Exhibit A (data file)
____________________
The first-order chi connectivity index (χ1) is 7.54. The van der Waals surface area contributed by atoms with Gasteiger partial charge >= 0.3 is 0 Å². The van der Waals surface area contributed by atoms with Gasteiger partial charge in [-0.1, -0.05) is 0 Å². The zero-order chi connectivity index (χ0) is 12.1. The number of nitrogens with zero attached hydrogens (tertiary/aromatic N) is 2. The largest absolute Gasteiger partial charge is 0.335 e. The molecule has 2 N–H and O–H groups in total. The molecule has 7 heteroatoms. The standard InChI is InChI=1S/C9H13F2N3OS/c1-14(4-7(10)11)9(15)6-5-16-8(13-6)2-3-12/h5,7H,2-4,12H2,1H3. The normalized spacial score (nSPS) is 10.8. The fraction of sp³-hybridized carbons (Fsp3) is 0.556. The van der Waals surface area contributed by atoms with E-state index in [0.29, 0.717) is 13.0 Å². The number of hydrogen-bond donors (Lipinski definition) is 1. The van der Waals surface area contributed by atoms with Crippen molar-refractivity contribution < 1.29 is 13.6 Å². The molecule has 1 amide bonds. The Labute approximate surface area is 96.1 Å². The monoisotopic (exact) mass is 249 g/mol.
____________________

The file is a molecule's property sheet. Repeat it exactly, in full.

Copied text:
The first-order chi connectivity index (χ1) is 7.54. The van der Waals surface area contributed by atoms with Gasteiger partial charge >= 0.3 is 0 Å². The van der Waals surface area contributed by atoms with Gasteiger partial charge in [-0.1, -0.05) is 0 Å². The zero-order chi connectivity index (χ0) is 12.1. The number of nitrogens with zero attached hydrogens (tertiary/aromatic N) is 2. The largest absolute Gasteiger partial charge is 0.335 e. The molecule has 2 N–H and O–H groups in total. The molecule has 7 heteroatoms. The standard InChI is InChI=1S/C9H13F2N3OS/c1-14(4-7(10)11)9(15)6-5-16-8(13-6)2-3-12/h5,7H,2-4,12H2,1H3. The normalized spacial score (nSPS) is 10.8. The fraction of sp³-hybridized carbons (Fsp3) is 0.556. The van der Waals surface area contributed by atoms with E-state index in [0.29, 0.717) is 13.0 Å². The number of hydrogen-bond donors (Lipinski definition) is 1. The van der Waals surface area contributed by atoms with Crippen molar-refractivity contribution < 1.29 is 13.6 Å². The molecule has 1 amide bonds. The Labute approximate surface area is 96.1 Å². The monoisotopic (exact) mass is 249 g/mol.